The intuitive spectrum begins with subtle precognitive knowledge, which manifests in activities like athletics or playing an instrument. These tasks include moments where individuals are not thinking about what they must do but simply executing through a mindless flow. This intuitive state of mind correlates to the recovery process as the individual begins to feel less agitated and more trusting in their abilities to engage in life’s mundane activities (White, 2007).
Seamless collaboration is apparent in activities that draw on implicit memory, such as procedural or associative memory (Mayer, 2007, p. 218). Procedural memory is used for tasks like riding a bike or driving a car. Associative memory unconsciously recalls the names of things, people, and places. Mayer (2007) wrote about Drew Weston’s (1999) research in this area:
These networks extend way beyond the realm of ideas. They include sense perceptions, emotions, motivations, attitudes, and values as well. “Procedural memory, like much of implicit memory, is often much faster than conscious retrieval, which is why people can play several measures of music far faster than they can explicitly interpret them.” (Weston, 1999, as cited in Mayer, 2007, p. 218)
Research in the area of intuition as a component of implicit memory, and a type of cognitive processing used for activities conducted through reflexive action and perception, is avidly being conducted among neuroscientists and cognitive psychologists (Cleeremans, 1997; Hicks, Cicero, Trent, Burton, & King, 2010; Hodgkinson, Langan-Fox, & Sadler-Smith, 2008; Lieberman, 2000; Volz & Von Cramon, 2006). “Intuitive knowledge may be the end product of implicit learning experience which is stored below the level conscious awareness” (Hodgkinson et al., 2008, p. 3). In the same area on the spectrum of the intuitive function, Csikszentmihalyi (1990) wrote about the concept of flow, “When the information that keeps coming into awareness is congruent with goals, psychic energy flows effortlessly. . . . There is no disorder to straighten out, no threat for the self to defend against” (p. 39-40). When this internal state becomes familiar and well practiced, Csikszentmihalyi theorized individuals become more confident, and stable because “psychic energy” has been directed toward goals and tasks (p. 40).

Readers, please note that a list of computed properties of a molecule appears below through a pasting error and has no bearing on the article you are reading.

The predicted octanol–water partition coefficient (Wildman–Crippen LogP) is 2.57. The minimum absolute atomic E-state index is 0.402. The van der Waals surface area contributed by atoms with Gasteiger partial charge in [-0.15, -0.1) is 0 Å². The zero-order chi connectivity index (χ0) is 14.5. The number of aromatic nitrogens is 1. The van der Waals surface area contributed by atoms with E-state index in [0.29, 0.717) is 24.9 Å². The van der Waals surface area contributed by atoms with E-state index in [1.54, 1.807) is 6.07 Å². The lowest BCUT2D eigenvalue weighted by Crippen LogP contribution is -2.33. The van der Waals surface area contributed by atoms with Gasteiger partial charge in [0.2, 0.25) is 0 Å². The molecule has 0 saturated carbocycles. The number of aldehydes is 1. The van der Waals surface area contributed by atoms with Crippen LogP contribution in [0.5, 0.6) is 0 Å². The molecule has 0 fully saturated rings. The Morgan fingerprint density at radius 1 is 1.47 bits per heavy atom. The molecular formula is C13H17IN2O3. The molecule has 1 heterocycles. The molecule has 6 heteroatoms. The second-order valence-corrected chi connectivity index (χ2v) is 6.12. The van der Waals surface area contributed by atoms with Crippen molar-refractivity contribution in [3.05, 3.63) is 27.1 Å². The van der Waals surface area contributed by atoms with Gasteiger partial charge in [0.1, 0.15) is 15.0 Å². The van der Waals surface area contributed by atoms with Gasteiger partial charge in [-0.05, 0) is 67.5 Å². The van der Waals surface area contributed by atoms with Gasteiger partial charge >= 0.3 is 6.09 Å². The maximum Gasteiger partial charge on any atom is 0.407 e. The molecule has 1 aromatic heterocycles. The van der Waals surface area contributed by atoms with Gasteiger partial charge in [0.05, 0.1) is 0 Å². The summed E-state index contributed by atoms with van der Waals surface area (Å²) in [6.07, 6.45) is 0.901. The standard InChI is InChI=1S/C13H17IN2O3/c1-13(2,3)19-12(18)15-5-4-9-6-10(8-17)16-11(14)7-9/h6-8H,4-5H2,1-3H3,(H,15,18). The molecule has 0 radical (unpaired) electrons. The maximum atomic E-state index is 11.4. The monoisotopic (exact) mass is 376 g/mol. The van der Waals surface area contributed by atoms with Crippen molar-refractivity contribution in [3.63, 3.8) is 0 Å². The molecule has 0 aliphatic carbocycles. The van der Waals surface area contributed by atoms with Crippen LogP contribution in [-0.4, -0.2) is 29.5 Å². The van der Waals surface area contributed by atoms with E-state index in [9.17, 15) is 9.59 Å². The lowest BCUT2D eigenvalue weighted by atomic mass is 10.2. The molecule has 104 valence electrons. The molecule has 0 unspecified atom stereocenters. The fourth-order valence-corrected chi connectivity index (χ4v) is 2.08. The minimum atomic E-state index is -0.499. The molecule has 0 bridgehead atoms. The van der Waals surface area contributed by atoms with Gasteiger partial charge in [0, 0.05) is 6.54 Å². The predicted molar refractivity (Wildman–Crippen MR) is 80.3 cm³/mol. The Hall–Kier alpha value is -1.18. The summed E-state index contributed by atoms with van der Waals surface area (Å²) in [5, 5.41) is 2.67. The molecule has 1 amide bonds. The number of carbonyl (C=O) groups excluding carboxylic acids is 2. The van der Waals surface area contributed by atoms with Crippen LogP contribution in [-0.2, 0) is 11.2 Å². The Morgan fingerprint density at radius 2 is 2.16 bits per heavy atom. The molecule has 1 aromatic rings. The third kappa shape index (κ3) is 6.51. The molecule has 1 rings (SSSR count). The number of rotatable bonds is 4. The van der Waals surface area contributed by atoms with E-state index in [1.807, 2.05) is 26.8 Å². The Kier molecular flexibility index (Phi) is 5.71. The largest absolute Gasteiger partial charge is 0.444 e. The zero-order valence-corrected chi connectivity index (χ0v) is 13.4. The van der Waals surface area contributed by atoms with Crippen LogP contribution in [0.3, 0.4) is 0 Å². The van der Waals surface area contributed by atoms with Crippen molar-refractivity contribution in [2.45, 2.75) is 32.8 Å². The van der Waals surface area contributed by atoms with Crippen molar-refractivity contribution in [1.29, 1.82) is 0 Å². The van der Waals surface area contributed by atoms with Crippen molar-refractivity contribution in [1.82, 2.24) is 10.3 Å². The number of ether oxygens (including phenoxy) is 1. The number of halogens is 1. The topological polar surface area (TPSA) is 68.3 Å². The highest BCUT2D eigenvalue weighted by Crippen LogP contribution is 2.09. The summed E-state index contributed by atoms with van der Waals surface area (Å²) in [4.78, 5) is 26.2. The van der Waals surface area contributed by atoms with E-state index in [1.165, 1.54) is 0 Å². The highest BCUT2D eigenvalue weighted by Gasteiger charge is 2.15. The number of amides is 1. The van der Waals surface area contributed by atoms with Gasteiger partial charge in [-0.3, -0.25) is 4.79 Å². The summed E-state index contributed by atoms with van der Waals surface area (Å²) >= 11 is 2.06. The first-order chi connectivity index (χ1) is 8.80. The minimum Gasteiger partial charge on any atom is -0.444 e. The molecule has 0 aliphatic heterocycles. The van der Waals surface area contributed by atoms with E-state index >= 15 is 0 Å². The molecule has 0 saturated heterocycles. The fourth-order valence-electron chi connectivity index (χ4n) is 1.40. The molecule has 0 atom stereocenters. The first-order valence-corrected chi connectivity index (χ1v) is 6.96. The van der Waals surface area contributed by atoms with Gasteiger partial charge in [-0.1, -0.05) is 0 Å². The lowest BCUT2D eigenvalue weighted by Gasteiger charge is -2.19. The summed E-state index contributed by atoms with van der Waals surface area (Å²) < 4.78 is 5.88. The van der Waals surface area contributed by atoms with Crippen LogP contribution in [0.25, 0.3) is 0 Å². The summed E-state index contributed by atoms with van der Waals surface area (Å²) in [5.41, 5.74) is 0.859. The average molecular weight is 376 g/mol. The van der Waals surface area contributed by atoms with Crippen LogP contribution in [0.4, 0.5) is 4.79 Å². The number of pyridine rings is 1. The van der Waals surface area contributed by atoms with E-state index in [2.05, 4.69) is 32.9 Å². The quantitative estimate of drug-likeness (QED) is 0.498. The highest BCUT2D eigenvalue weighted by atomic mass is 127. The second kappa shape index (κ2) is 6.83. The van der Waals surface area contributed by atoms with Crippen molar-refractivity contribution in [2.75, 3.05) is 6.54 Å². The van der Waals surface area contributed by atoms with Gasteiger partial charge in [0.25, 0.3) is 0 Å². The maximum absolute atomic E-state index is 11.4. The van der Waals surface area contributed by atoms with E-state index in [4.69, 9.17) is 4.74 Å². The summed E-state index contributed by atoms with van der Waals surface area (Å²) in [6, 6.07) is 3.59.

Even though implicit knowing centers on brain activity, there is difficulty in replicating experimental results harkening to Mayer’s (2007) earlier remarks about replication. Even basic types of intuition, like implicit knowing, are sensitive to environment and easily inhibited (Luke, 2011; Mayer, 2007). Cognitive researcher Lieberman (2000) wrote:
They [intuitions] are fast and take into account nonconsciously generated information, gathered from experience, about the probabilistic structure of the cues and variables relevant to one’s judgments, decisions, and behavior. . . . The lack of conscious awareness of the information contributing to one’s intuitive judgment makes it impossible to delineate in reflection, or for others in discourse, the justification for one’s judgment. (p.110)
While these states can be researched from a phenomenological perspective, experimentally recreating them is a far more sensitive process.